Saturday, February 13, 2016

POSTED: Friday, September 4, 2015, 4:52 PM

By Wendy Rosenfield

for the Inquirer

It’s important to note that Toneelgroep Amsterdam’s staging of Ingmar Bergman’s films After the Rehearsal (1984) and Persona (1966), as reimagined by the acclaimed Dutch director Ivo Van Hove, relies solely on Bergman’s script as source material, and not his cinematic vision. He’s done it before, with variations on Cries and Whispers and Scenes from a Marriage. 
It seems a perverse approach, but then again, it makes perfect sense; Bergman said exactly what he wanted to say on film. His words, however, in this setting, might reveal new angles, particularly since both works deal with life on and offstage.
After the Rehearsal doesn’t match Persona’s emotional impact. The former is a study of Hendrik Vogler, a director grappling with Strindberg, his dead actress lover Rachel and her alluring actress daughter Anna. It’s mostly straightforward, and the novel perspective Van Hove contributes to the piece lies in shifting the power dynamic between Vogler and his women. 
Gijs Scholten van Aschat makes for a more virile Vogler than the film’s Erland Josephson, Marieke Heebink’s Rachel and Gaite Jansen’s Anna hold their heads high as contemporary women with confidence they lacked in the original. Bergman framed Rachel in beastly close-ups, a maudlin, ugly portrait. Here, in full view (Van Hove has Hendrik film Anna’s face and project it on a wall, but aside from highlighting her youth and beauty, it’s an unnecessary, distracting gesture), they’re charming, fighters who see right through Hendrik, desperately blasting dated, once-hip music, romancing a past version of himself.
Persona, a Bergman masterwork, examines the psychological breakdown of Elisabeth Vogler (Heebink), an actress who fell silent shortly after a performance of Electra and hasn’t spoken since, and the nurse, Alma (Jansen) tasked with caring for her. Of course, 40 years of discussions remain inconclusive on the question of whether or not this is actually Elisabeth’s or Alma’s breakdown, and Van Hove appears to pick a side, but more important, the second half of this diptych really belongs to Jan Versweyveld’s set. A raised grey concrete slab in a vast pool of water, surrounded by a creeping carpet of fog that matches their increasing confusion, the women’s island retreat takes on a new coldness and desperation.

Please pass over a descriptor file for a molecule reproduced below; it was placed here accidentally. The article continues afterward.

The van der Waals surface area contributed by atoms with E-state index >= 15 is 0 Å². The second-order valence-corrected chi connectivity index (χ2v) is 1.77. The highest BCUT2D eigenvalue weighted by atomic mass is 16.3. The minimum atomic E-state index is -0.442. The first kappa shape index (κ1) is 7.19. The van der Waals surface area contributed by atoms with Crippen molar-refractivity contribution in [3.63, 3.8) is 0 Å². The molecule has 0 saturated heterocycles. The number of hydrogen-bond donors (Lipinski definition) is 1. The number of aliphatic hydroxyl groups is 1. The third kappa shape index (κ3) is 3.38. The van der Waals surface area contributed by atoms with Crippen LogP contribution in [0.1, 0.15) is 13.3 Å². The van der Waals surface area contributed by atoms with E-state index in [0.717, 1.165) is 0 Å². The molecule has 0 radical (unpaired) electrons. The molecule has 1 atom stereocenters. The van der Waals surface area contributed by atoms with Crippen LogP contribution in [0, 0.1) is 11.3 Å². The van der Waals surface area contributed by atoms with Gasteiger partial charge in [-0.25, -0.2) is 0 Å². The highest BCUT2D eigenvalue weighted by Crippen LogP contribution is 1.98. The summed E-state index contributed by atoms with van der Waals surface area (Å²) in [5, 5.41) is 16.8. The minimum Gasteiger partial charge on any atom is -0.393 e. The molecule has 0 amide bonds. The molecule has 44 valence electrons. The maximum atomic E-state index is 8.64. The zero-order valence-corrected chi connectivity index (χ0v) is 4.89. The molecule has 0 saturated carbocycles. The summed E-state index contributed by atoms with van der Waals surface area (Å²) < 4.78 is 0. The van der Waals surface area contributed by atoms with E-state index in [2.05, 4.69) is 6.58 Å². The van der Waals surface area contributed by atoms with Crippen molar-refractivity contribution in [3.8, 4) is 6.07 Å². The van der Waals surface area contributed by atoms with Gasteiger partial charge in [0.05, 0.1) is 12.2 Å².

Van Hove likes to work with classics, proven entities, but while his insights into Bergman’s scripts merit discussion, one wishes he’d taken them farther. The overlapping themes of these pieces--aging, theater, taboo sex, abortion, motherhood gone awry--copy more than they compliment one another. 
Playing at: 23rd St. Armory, 22 S. 23rd St. Through Sat., Sept. 5. Tickets: $15 to $35. Information: 215-413-1318 or
Wendy Rosenfield @ 4:52 PM  Permalink | 0 comments
POSTED: Friday, September 4, 2015, 12:32 AM

By Toby Zinman

For the Inquirer

You can see the temptation: in 1926, the entire cast of The Captive was arrested, and the American production closed; the content was judged scandalous because the plot centered on a lesbian. It's always interesting to know what was shocking a hundred years ago, but anthropology isn't theater, and there is nothing at all shocking about The Captive now.